The Inquirer is a leading independent daily newspaper published in Liberia, based in Monrovia. It is privately owned with a "good reputation".

Maintenance! Maintenance & Maintenance! The issue of the Ministerial Complex and Others

By Atty Philip N Wesseh (PNW) Today, I am departing from the usual political issues to bring to focus something which has to do with or behavior and attitude towards government’s properties. Also, this is not a topical or controversial issue which would generate much public debate and discussions, but I feel it is necessary to put into place the necessary checks and design a system to avoid the mistakes of the past. As it is often said, “If we keep making the same mistakes as a people and country, we will not get any different result.”

Over the years, there have been concerns on how people treat government’s facilities, causing some of them, including latrines to be insanitary and in unhygienic conditions. In other words, proper care has not been given to some government’s facilities.

For sometimes now, I have observed and continue to observe the increasing number of vehicles at the
Ministerial Complex in Congo Town. Initially, I though these were vehicles for people attending events at the Complex.

But later, I gathered that those were vehicles of some government officials and employed whose ministries and agencies have relocated to the Complex. The Complex is a gift from the People’s Republic of China, commonly known as “RED CHINA,” which was built during the administration of Madam Ellen Johnson-Sirleaf.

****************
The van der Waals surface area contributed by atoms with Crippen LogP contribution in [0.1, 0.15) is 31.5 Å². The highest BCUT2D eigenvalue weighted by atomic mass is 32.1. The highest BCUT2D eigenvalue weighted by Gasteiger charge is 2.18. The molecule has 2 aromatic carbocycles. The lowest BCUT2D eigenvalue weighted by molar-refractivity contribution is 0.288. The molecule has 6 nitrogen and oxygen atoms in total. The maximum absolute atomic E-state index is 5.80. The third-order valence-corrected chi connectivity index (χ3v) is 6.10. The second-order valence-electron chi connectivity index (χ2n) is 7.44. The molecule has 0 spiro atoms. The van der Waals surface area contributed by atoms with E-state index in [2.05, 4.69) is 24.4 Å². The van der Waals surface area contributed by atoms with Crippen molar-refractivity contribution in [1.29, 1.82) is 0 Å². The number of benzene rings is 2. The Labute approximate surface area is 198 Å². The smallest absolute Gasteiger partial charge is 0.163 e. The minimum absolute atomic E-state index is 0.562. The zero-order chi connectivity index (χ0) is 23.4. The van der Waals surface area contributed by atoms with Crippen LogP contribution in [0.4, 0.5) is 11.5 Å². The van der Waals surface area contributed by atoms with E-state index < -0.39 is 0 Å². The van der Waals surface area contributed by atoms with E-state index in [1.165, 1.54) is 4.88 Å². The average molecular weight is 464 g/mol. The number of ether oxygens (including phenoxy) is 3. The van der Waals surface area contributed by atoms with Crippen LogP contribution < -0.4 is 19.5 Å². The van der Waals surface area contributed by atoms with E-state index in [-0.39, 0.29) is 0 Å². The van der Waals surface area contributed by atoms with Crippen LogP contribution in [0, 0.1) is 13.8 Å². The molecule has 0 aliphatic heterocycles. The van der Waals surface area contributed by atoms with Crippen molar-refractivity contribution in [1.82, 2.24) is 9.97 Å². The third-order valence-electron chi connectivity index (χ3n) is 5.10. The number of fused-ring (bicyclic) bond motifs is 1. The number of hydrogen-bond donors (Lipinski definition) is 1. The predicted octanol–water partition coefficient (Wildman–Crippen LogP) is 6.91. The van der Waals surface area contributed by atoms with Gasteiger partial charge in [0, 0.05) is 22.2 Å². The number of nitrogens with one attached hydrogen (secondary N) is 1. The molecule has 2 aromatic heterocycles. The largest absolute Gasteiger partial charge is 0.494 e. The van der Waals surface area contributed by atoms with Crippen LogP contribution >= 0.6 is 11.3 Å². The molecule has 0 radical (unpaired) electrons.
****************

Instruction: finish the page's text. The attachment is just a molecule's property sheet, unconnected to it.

The project, valued at millions of United States dollars, was one of those undertaken by the previous government to relocate several government ministries and agencies, especially those rented-homes for which the government over 100 years has been paying huge rental fees. Principally, the project is intended to reduce costs being paid for rented homes as offices.

Let me say that I welcome this initiative by the Liberian Government, as money saved from rented homes would go towards other initiatives in the development programs of the country. But my basic concern borders on how we would take care of this property.

I visited that Complex once during the African Bar Association’s Conference and from what I saw, it’s one of the best architecturally built structures in post-war Liberia that needs proper maintenance and care. Let me say that I also admire some of the new structures on the Tubman Boulevard.

Even those who have not visited there would visibly see from a distance how beautiful the structure is and should not be treated sloppily, as it has been with other government’s ministries and agencies.

Frankly, the issue of maintenance has been a serious problem in this country, coupled with the mentality that it’s government’s property, therefore, that should not be taken care of. This kind of attitude and behavior towards government’s structures has caused some of these properties to be in despicable conditions.